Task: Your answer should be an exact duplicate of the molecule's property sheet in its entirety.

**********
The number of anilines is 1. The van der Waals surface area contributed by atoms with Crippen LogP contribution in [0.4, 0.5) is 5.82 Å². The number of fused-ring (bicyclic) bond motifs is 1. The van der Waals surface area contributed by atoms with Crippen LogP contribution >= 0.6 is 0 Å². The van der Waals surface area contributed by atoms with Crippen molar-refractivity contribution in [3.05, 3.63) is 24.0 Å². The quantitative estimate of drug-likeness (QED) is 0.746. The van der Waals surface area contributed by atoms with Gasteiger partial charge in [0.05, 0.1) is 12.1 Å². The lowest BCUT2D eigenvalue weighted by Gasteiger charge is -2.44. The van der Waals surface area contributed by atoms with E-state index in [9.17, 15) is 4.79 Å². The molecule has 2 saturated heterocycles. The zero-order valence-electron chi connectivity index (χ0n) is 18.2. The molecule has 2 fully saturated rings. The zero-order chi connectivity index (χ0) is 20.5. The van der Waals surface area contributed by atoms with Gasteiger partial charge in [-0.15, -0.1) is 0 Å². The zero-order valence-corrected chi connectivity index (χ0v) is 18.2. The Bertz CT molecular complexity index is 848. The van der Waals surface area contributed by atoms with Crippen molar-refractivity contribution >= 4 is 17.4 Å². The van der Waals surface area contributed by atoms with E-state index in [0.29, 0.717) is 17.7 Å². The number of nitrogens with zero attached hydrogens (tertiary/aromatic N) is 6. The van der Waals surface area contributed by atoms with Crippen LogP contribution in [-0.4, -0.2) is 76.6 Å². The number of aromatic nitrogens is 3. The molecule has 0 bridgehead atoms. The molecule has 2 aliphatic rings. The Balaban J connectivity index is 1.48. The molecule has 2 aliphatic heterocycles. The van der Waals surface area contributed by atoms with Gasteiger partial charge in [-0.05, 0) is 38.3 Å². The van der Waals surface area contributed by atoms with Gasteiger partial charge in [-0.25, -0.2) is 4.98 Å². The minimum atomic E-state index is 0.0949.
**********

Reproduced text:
The number of anilines is 1. The van der Waals surface area contributed by atoms with Crippen LogP contribution in [0.4, 0.5) is 5.82 Å². The number of fused-ring (bicyclic) bond motifs is 1. The van der Waals surface area contributed by atoms with Crippen LogP contribution >= 0.6 is 0 Å². The van der Waals surface area contributed by atoms with Crippen molar-refractivity contribution in [3.05, 3.63) is 24.0 Å². The quantitative estimate of drug-likeness (QED) is 0.746. The van der Waals surface area contributed by atoms with Gasteiger partial charge in [0.05, 0.1) is 12.1 Å². The lowest BCUT2D eigenvalue weighted by Gasteiger charge is -2.44. The van der Waals surface area contributed by atoms with E-state index in [9.17, 15) is 4.79 Å². The molecule has 2 saturated heterocycles. The zero-order valence-electron chi connectivity index (χ0n) is 18.2. The molecule has 2 fully saturated rings. The zero-order chi connectivity index (χ0) is 20.5. The van der Waals surface area contributed by atoms with Gasteiger partial charge in [-0.15, -0.1) is 0 Å². The zero-order valence-corrected chi connectivity index (χ0v) is 18.2. The Bertz CT molecular complexity index is 848. The van der Waals surface area contributed by atoms with Crippen molar-refractivity contribution >= 4 is 17.4 Å². The van der Waals surface area contributed by atoms with E-state index in [0.29, 0.717) is 17.7 Å². The number of nitrogens with zero attached hydrogens (tertiary/aromatic N) is 6. The van der Waals surface area contributed by atoms with Crippen LogP contribution in [-0.4, -0.2) is 76.6 Å². The number of aromatic nitrogens is 3. The molecule has 0 bridgehead atoms. The molecule has 2 aliphatic rings. The Balaban J connectivity index is 1.48. The molecule has 2 aliphatic heterocycles. The van der Waals surface area contributed by atoms with Gasteiger partial charge in [-0.05, 0) is 38.3 Å². The van der Waals surface area contributed by atoms with Gasteiger partial charge in [-0.25, -0.2) is 4.98 Å². The minimum atomic E-state index is 0.0949.